The Meteorites That Fell To Earth

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The asteroid Vesta has been in the news lately, thanks to new images from NASA’s Dawn spacecraft that nicely showcases Vesta’s unusual shape. Per Phil Plait at Discover Magazine, as the second largest asteroid, “its gravity should be strong enough to crush it into a sphere. But it’s not a ball; it’s lumpy and stretched out and… has an enormous circular depression at its south pole which flattens that entire hemisphere of the little world.”

The Dawn mission should also provide more information on the various minerals that make up Vesta, although here there is a little less mystery, thanks to meteorites — pieces of Vesta that broke off and fell to Earth — that have been recovered and analyzed using spectroscopy to determine their composition. Those meteorites have the same spectral signature as Vesta.

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Just for clarification, “meteoroid” refers to a chunk of debris (usually a piece that has broken off from a comet or asteroid) that burns up on its way through Earth’s atmosphere, giving off a visible flash of light in the night sky. That flash of light is a “meteor” and there can be more than one, i.e., during meteor showers. “Meteorite” is whatever part of the original meteroid is left that lands on Earth.

The first person to suggest they were actually rocks from space was German physicist Ernst Chladni in 1794, who was ridiculed by his colleagues at the time for the suggestion, although he was vindicated nearly 10 years later after a spectacular display of thousands of meteorites fell into L’aigle, France in April 26, 1803.

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Meteorites come in all sizes, but very large ones are rare. One of the oldest (originally weighing around 250 pounds) fell into a wheat field in a small commune in northeastern France called Ensisheim on November 7, 1492. Naturally the inhabitants assumed the object was magical — this was pre-Chladni — and started chipping off pieces as souvenirs, perhaps thinking it would bring them good fortune.  But the remainder of the meteorite is intact and on display in the Regency Palace.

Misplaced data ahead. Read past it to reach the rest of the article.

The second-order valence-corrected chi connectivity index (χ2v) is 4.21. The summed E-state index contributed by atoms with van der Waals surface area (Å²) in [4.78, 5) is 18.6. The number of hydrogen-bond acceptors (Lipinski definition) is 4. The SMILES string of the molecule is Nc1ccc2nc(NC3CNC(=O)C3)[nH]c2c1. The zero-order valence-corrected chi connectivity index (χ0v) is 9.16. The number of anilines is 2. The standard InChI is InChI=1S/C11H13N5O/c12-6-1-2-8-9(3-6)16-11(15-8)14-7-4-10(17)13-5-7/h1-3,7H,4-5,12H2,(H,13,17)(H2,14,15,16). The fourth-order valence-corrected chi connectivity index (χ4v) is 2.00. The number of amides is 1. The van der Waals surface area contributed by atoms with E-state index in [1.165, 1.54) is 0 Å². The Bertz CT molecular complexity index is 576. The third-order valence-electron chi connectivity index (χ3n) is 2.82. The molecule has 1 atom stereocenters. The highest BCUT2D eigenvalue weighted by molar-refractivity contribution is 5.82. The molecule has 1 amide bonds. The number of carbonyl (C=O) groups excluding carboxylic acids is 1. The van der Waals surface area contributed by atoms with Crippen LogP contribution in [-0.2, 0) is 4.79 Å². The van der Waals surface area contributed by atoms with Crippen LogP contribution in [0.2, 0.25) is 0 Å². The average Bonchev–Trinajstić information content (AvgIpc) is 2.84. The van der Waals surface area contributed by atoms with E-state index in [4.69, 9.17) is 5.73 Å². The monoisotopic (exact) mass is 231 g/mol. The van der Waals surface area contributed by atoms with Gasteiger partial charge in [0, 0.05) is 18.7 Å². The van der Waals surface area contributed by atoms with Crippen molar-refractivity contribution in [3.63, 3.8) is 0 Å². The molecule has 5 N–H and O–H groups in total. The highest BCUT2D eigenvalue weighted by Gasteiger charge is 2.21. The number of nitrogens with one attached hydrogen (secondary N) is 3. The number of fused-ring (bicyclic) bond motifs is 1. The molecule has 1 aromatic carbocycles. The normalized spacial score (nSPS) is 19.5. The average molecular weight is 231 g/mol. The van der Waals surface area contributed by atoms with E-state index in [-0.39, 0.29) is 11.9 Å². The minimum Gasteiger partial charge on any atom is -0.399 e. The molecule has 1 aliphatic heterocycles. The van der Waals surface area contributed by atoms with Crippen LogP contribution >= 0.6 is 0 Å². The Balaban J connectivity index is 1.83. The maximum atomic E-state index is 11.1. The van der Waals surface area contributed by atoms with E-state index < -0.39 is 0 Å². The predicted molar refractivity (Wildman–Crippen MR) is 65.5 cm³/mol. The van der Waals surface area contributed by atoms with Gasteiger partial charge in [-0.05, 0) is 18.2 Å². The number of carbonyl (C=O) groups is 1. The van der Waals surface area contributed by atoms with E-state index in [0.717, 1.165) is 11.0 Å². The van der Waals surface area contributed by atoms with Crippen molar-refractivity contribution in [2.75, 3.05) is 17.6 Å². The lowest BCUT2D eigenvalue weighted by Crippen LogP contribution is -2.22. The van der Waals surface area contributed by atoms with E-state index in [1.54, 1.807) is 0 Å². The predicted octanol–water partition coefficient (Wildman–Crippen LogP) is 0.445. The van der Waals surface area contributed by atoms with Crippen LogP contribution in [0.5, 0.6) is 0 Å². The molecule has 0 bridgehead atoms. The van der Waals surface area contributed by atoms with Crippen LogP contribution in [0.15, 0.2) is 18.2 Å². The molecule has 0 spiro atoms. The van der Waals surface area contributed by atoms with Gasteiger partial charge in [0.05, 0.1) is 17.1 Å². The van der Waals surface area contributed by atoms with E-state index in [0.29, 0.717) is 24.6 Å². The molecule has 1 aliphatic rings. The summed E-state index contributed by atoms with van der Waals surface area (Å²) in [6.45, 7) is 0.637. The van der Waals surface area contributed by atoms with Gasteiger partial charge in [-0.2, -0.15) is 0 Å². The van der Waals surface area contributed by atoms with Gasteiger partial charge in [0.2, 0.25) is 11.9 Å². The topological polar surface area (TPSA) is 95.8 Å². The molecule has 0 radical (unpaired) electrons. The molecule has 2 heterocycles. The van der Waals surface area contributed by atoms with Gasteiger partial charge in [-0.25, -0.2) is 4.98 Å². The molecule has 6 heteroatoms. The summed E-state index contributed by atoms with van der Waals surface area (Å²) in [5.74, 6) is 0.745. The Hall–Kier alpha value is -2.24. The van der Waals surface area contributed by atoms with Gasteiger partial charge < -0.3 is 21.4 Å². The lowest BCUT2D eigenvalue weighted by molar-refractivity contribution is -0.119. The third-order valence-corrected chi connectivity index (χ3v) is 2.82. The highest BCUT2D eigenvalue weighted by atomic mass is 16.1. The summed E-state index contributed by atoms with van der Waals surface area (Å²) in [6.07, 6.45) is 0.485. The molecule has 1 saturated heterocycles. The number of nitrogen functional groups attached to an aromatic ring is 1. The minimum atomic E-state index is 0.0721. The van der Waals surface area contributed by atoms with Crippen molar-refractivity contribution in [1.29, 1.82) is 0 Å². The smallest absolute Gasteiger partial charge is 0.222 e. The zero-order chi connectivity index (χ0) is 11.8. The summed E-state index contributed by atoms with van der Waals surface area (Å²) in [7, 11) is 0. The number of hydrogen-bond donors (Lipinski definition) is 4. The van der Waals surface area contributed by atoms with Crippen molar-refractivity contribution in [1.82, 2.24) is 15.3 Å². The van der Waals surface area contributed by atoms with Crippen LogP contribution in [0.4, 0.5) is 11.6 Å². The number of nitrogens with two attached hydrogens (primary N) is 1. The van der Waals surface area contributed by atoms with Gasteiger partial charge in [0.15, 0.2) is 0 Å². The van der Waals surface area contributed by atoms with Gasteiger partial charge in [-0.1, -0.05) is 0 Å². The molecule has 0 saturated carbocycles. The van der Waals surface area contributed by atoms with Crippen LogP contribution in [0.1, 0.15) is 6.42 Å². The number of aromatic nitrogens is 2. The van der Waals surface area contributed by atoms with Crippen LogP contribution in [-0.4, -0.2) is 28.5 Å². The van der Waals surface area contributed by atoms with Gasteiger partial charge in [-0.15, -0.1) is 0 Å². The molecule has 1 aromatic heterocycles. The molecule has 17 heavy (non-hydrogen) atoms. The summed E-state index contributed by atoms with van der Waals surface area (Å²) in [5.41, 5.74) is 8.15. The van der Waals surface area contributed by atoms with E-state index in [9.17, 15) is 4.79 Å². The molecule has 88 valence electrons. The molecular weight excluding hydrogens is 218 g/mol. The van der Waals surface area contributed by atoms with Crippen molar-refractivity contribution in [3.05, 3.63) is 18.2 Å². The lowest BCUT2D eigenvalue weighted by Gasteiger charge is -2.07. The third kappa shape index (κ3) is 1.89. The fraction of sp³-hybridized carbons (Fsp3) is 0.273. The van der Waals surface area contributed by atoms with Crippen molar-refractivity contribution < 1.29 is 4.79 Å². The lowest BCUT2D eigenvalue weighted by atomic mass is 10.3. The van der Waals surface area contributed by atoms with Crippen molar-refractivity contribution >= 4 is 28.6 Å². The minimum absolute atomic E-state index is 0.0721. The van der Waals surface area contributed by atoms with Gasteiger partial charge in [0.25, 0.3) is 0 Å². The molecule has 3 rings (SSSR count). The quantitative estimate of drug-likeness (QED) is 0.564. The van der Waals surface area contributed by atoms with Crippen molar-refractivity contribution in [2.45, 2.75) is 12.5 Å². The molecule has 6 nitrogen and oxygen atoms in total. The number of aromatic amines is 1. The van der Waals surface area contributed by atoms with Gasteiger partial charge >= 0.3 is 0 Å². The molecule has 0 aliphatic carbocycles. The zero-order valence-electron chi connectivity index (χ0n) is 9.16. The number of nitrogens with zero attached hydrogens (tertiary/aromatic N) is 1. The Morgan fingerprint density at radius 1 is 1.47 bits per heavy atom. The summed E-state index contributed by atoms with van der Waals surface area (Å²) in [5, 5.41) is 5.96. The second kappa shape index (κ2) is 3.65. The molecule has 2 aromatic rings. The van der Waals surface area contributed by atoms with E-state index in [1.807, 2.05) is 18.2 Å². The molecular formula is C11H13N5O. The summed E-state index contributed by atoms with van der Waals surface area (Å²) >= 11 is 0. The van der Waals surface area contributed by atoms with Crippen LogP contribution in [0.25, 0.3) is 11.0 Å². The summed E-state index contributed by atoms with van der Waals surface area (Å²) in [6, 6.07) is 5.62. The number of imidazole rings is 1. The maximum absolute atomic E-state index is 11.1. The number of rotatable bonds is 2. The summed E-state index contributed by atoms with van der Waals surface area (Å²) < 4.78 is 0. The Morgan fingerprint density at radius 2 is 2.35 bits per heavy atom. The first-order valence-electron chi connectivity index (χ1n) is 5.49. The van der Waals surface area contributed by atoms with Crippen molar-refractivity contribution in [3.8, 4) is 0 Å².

Another famous meteorite is the so-called Willamette Meteorite (see image, right), the largest such object found in North America and the sixth largest in the world. The thing weighs 15.5 tons and is primarily made of iron, with a bit of nickel thrown in for good measure.

Meteorites aren’t always too careful about where they land, with 57 recorded strikes on human structures in the 20th century. There are claims that in 1911, a meteorite struck and killed a dog in Egypt, but the account is hotly disputed. More recent accounts claim strikes on a cow, a horse, and a parked car, among other unfortunate targets.

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The first recorded instance of a meteorite striking a person was in Alabama on November 30, 1954, when a large meteorite crashed through the roof of one Ann Hodges — who was just napping on the sofa — bounced off her radio and struck her on the hip and hand. Hard. She was badly bruised, and to add insult to injury, she was renting the house. Her landlady sued for possession of the offending rock, in hopes of auctioning it off to pay for the damage to the house.

Fortunately, this seems to be a rare occurrence, although in 2009, Wired reported that a German teenage boy was hit on the hand by a meteorite while walking home from school. He described seeing a large ball of light, then felt a pain in his hand, followed by “an enormous bang like a crash of thunder,” telling the Daily Telegraph that “my ears were ringing for hours afterwards.” The meteorite was large enough to leave a foot-wide crater in the ground.

So it’s kind of nasty when meteorites attack. But that doesn’t mean they don’t have their own special kind of beauty. That’s what one of the Physics Buzz bloggers discovered recently while visiting the National Museum of Natural history in Washington, DC, likening the interior of an iron meteorite on display to an abstract painting:

Originally, these meteorites were made of only one very hot alloy, called taenite. As the taenite cooled very slowly over time – as little as 100 degrees Celsius per million years in some meteorites – another alloy called kamacite formed and grew alongside it. The two alloys formed bands next to one another, producing the beautiful pattern on display at the museum. The criss-crossing bands of alloys are known as Widmanstätten, or sometimes Thomson, patterns. Count Alois von Beckh Widmanstätten of Austria discovered the pattern when he heated a slice of a meteorite in 1808. Because the two alloys oxidized at different rates when heated, bands of different colors appeared on the slice.

That kind of Widmanstatten pattern doesn’t just happen when you slice through an iron meteorite, though. These days, the rocks are ground, polished, and cleaned, then dipped into nitric acid, at which point the telltale bands should appear.

Vesta’s meteorites, alas, are unlikely to have this pretty pattern because they’re not in the iron-nickel category. In fact, they have a very unique composition: they are made almost entirely of the mineral pyroxene, common in lava flows, suggesting that Vesta might once have been much hotter, such that heavier minerals sank to its core and lighter ones drifted to the surface.

See? You don’t have to be a nickel-iron meteorite to be special.